Staying at Your Post - Reflections on John 10:11-18

by Dr. Alyce M. McKenzie on Monday, April 19, 2021

Staying at Your Post

Lively Lectionary, Easter IV, John 10:11-18

            One hundred years ago the ship that, as legend had it, "God himself couldn't sink," struck an iceberg in the North Atlantic. It was about 20 minutes to midnight on April 14, 1912. Two hours and 40 minutes later, the Titanic was gone.

            More than 1,500 people died that night. One of them was Wallace Hartley, the son of a church choirmaster in England. He had left work as a bank teller for a career in music. Hartley conducted and played violin, and he worked some 80 maritime voyages before joining the Titanic as bandmaster.

            In the book Titanic Tragedy: A New Look at the Lost Liner, historian John Maxtone-Graham describes the 33-year-old Hartley as so dapper and hip to new music that he used the name "Hotley" in his wireless messages.

            "Whenever he went to New York, he didn't go to the oyster houses or taverns that his fellow crewmen went to," Maxtone-Graham says. "He went to Tin Pan Alley looking for sheet music because he was hipped on getting the latest possible music to play for his passengers."

Hartley and his musicians became the stuff of legend as the Titanic was sinking, because they kept playing.

            Like many of the details from that night, accounts of that episode vary. As Maxtone-Graham tells it, they played inside at first, then moved outdoors, "where there was no piano, no light, no chairs, no music stands, and played on that cold outer deck." (

            This passage from John 10:11-18 offers a picture of the Good Shepherd of the flock. It is one of seven “I am” sayings in the gospel of John, monologues in which Jesus reveals his identity to his followers. The other six are Bread of Life (6:35), Light of the world (8:12), Gate (10:9), Resurrection and Life (11:25), Way, Truth and Life (14:6) and True Vine (15:1). They cover the spectrum of human need and divine provision. We all need nourishment, light, a gate to access a path, and a leader to lead us to life. We need a good shepherd.

            John’s audience would have been familiar with the notion of the Good Shepherd because it was the portrait of who the king should be in the history of the Israelite people. In Israel’s history, the king, in ruling the land, was to embody the attributes of God.  His duty was to act out of concern for justice for the poor, to be a shepherd who looked out for the rights and needs of the widow and the orphan, the most vulnerable of the flock. The king was to reflect the care of God envisioned so beautifully in Psalm 23 “The Lord is my (our) shepherd.”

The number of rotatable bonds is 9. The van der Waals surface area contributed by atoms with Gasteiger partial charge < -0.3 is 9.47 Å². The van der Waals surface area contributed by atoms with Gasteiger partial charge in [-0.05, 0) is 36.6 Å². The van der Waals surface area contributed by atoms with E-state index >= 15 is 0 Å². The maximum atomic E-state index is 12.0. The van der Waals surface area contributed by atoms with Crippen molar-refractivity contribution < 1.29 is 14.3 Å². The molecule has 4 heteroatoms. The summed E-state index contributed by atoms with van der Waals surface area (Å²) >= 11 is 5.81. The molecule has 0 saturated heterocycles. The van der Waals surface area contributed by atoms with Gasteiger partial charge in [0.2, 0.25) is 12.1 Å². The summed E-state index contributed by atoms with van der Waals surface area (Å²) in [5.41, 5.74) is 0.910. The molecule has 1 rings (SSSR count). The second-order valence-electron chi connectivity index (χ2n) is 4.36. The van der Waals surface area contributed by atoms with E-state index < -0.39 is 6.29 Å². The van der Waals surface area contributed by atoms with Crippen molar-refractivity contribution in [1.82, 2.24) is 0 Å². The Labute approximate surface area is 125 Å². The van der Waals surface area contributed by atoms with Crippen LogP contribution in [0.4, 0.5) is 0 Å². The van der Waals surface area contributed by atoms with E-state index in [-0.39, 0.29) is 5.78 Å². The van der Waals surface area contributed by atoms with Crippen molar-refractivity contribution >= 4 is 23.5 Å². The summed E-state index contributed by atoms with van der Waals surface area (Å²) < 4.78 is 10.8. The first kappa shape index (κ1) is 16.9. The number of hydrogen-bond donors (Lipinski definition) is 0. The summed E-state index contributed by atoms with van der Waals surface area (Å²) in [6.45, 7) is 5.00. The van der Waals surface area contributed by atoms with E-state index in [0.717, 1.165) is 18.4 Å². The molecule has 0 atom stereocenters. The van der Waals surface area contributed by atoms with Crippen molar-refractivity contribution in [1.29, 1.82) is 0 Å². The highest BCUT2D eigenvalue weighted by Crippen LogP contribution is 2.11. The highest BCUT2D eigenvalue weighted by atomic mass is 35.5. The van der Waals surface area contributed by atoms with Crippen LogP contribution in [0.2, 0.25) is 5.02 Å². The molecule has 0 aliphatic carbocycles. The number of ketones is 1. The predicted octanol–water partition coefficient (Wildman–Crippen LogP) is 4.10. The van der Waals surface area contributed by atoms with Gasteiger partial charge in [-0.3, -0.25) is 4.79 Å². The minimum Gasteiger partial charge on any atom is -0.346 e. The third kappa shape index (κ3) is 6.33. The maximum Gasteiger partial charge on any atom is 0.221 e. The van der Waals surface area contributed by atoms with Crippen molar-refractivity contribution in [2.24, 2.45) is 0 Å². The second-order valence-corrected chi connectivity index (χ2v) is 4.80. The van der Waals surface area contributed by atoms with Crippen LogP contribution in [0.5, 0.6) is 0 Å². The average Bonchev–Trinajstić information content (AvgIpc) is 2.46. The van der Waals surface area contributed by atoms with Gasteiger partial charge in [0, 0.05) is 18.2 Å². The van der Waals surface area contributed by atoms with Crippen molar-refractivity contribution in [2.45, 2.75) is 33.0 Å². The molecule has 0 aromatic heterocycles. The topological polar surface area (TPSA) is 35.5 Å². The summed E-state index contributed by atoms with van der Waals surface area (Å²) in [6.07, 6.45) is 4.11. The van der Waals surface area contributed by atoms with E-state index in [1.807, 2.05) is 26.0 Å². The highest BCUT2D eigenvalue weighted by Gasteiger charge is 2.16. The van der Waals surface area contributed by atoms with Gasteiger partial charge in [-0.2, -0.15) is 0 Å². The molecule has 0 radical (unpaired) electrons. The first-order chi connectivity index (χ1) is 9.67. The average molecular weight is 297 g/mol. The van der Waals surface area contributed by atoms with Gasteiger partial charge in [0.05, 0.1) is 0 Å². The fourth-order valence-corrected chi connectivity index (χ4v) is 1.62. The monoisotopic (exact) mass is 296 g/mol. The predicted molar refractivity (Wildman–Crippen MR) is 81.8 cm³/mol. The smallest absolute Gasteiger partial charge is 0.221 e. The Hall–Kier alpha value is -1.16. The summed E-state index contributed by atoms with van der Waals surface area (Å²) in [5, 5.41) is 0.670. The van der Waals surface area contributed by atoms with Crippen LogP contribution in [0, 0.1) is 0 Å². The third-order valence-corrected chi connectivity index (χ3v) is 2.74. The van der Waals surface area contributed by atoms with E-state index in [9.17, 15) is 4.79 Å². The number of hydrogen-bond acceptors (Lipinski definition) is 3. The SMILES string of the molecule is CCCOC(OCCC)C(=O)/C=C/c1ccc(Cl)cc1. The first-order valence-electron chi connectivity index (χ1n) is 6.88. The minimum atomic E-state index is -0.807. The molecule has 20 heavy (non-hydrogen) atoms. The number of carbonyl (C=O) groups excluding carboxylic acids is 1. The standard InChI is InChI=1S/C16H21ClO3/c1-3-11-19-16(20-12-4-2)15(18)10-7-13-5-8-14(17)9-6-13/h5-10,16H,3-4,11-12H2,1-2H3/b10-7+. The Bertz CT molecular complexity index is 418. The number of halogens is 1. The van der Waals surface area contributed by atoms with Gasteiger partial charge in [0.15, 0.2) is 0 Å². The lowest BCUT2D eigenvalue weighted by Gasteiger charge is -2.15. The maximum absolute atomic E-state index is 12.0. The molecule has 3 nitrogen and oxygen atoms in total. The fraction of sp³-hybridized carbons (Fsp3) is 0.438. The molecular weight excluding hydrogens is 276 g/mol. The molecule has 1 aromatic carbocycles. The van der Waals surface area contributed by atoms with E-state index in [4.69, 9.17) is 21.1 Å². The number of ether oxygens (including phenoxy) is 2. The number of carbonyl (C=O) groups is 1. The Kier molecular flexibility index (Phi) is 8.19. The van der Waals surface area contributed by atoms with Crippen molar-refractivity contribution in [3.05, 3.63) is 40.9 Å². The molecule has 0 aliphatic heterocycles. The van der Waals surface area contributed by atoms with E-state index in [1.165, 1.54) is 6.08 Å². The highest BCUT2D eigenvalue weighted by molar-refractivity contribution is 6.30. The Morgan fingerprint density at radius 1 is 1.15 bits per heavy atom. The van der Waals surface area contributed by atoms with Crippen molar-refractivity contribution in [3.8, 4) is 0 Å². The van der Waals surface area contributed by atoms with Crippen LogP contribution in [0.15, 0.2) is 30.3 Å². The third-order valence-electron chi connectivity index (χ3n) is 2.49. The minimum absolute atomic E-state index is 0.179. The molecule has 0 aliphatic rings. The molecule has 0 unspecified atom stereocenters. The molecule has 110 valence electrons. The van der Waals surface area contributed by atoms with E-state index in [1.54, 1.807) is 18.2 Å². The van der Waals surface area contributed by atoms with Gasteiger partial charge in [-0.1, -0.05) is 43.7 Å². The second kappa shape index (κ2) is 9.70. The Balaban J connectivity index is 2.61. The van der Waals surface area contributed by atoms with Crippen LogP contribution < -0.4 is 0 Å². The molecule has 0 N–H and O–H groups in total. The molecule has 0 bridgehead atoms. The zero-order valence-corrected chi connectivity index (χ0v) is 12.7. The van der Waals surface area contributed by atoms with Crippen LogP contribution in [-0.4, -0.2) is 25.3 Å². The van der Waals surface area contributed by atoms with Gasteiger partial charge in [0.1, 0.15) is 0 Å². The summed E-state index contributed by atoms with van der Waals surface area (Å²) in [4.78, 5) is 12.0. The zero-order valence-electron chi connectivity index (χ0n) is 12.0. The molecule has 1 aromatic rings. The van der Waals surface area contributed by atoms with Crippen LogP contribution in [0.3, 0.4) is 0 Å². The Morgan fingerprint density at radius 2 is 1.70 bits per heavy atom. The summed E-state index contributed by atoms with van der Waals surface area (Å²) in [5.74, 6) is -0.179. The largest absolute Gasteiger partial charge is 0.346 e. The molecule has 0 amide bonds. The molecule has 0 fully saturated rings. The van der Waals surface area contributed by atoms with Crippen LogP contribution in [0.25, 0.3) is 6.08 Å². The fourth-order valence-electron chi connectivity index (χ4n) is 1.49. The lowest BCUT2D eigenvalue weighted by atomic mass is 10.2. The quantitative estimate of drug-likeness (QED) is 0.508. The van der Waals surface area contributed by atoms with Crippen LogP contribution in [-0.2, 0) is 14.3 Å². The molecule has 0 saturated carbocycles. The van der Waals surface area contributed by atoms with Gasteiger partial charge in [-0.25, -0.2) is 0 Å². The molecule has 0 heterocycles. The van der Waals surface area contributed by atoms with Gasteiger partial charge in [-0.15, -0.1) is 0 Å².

Jeremiah and Ezekiel repeatedly condemn the leaders of the nation for being bad shepherds. They insist that it is because of their greed and neglect that the nation has been scattered. “Woe to the shepherds who destroy and scatter the sheep of my pasture!” says the Lord. (Jeremiah 23:1)

When, in the events of the exile and dispersion, Israel no longer had historical kings, the job description of good shepherd was transferred to the messianic ruler who would usher in the new order of God and restore justice to the land.

As Christians, we believe that One has come and that we are to live in such a way that we mirror his way of being in the world.  Every Christian is called to be a shepherd. We each have a sphere of influence, even if we don’t think of ourselves as public figures. We may not all be called to dramatic situations in which our physical lives are on the line. But there is the less dramatic, daily sacrifice we make when we allow the Good Shepherd to guide us in offering guidance and nurture to those around us. That means being vigilant to all that would threaten our flock and not abandoning our post in trying times.

            The story of Wallace Henry Hartley is so moving because, in a situation in which death was imminent and certain, he did not abandon his post. 

            What was the band playing in those final moments? Their final song has been much debated. The hymn "Nearer, My God, To Thee" was long a favorite. The Titanic chronicler, Walter Lord, originally thought it was another hymn, "Autumn." Maxtone-Graham says Lord later came to believe it was actually a waltz with a similar name.

            "Thanks to Walter Lord, I think the real last tune they played was a little bittersweet waltz by Archibald Joyce," Maxtone-Graham says. "He gave it a French name, as many Edwardian creative people did. They thought if they made it French it would be a little more elegant, so he called it 'Songe d'Automne' — thoughts, or dreams, of autumn."

            Whatever that final song, Maxton-Graham has come to think of Wallace Hartley, in those final hours on the Titanic, as a minister tending his flock. Encouraging them to continue playing focused their minds on the beauty of the music at the same time that it calmed others.

            "His flock were those musicians," he says. "Hartley was taking care of their spiritual needs near the end of their lives by giving them a job they could do to fill the time. My conviction is it gave as much comfort to the men who were playing as to the people who heard them."(


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